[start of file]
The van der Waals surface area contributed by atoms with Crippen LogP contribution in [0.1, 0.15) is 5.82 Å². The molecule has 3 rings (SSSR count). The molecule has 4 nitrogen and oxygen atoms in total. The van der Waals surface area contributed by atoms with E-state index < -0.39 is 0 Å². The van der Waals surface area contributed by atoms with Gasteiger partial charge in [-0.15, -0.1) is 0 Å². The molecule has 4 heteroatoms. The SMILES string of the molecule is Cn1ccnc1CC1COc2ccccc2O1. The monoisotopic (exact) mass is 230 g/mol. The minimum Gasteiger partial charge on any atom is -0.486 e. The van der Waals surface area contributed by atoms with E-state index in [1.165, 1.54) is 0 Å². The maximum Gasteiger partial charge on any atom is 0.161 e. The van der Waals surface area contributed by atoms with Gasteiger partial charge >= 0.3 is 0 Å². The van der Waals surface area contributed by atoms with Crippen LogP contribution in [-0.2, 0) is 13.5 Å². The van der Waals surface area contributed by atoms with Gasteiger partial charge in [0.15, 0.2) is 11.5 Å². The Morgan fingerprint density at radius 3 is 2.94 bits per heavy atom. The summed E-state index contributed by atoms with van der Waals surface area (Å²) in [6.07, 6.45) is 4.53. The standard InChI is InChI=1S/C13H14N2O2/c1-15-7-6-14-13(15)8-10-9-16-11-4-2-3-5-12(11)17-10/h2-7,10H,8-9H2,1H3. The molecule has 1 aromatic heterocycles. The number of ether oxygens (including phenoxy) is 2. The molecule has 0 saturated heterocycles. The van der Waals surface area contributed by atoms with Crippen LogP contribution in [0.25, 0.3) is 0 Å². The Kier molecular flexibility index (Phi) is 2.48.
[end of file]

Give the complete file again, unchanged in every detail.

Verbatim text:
The van der Waals surface area contributed by atoms with Crippen LogP contribution in [0.1, 0.15) is 5.82 Å². The molecule has 3 rings (SSSR count). The molecule has 4 nitrogen and oxygen atoms in total. The van der Waals surface area contributed by atoms with E-state index < -0.39 is 0 Å². The van der Waals surface area contributed by atoms with Gasteiger partial charge in [-0.15, -0.1) is 0 Å². The molecule has 4 heteroatoms. The SMILES string of the molecule is Cn1ccnc1CC1COc2ccccc2O1. The monoisotopic (exact) mass is 230 g/mol. The minimum Gasteiger partial charge on any atom is -0.486 e. The van der Waals surface area contributed by atoms with E-state index in [1.165, 1.54) is 0 Å². The maximum Gasteiger partial charge on any atom is 0.161 e. The van der Waals surface area contributed by atoms with Gasteiger partial charge >= 0.3 is 0 Å². The van der Waals surface area contributed by atoms with Crippen LogP contribution in [-0.2, 0) is 13.5 Å². The van der Waals surface area contributed by atoms with Gasteiger partial charge in [0.15, 0.2) is 11.5 Å². The Morgan fingerprint density at radius 3 is 2.94 bits per heavy atom. The summed E-state index contributed by atoms with van der Waals surface area (Å²) in [6.07, 6.45) is 4.53. The standard InChI is InChI=1S/C13H14N2O2/c1-15-7-6-14-13(15)8-10-9-16-11-4-2-3-5-12(11)17-10/h2-7,10H,8-9H2,1H3. The molecule has 1 aromatic heterocycles. The number of ether oxygens (including phenoxy) is 2. The molecule has 0 saturated heterocycles. The van der Waals surface area contributed by atoms with Crippen LogP contribution in [0.25, 0.3) is 0 Å². The Kier molecular flexibility index (Phi) is 2.48.